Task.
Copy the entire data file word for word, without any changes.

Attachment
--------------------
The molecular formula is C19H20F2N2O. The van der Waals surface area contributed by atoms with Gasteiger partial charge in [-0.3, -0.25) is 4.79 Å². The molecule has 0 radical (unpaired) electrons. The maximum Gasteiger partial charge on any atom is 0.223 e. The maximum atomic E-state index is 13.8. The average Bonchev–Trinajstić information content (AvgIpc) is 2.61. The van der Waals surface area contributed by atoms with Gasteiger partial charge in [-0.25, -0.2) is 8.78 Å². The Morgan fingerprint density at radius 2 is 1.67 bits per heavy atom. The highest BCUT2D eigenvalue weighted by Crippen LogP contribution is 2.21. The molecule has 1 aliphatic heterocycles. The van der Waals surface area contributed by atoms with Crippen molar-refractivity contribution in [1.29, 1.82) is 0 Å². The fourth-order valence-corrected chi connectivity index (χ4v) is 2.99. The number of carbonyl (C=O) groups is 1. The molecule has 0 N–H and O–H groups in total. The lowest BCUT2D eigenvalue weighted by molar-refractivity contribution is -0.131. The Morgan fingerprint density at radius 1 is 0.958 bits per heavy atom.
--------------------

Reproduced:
The molecular formula is C19H20F2N2O. The van der Waals surface area contributed by atoms with Gasteiger partial charge in [-0.3, -0.25) is 4.79 Å². The molecule has 0 radical (unpaired) electrons. The maximum Gasteiger partial charge on any atom is 0.223 e. The maximum atomic E-state index is 13.8. The average Bonchev–Trinajstić information content (AvgIpc) is 2.61. The van der Waals surface area contributed by atoms with Gasteiger partial charge in [-0.25, -0.2) is 8.78 Å². The Morgan fingerprint density at radius 2 is 1.67 bits per heavy atom. The highest BCUT2D eigenvalue weighted by Crippen LogP contribution is 2.21. The molecule has 1 aliphatic heterocycles. The van der Waals surface area contributed by atoms with Crippen molar-refractivity contribution in [1.29, 1.82) is 0 Å². The fourth-order valence-corrected chi connectivity index (χ4v) is 2.99. The number of carbonyl (C=O) groups is 1. The molecule has 0 N–H and O–H groups in total. The lowest BCUT2D eigenvalue weighted by molar-refractivity contribution is -0.131. The Morgan fingerprint density at radius 1 is 0.958 bits per heavy atom.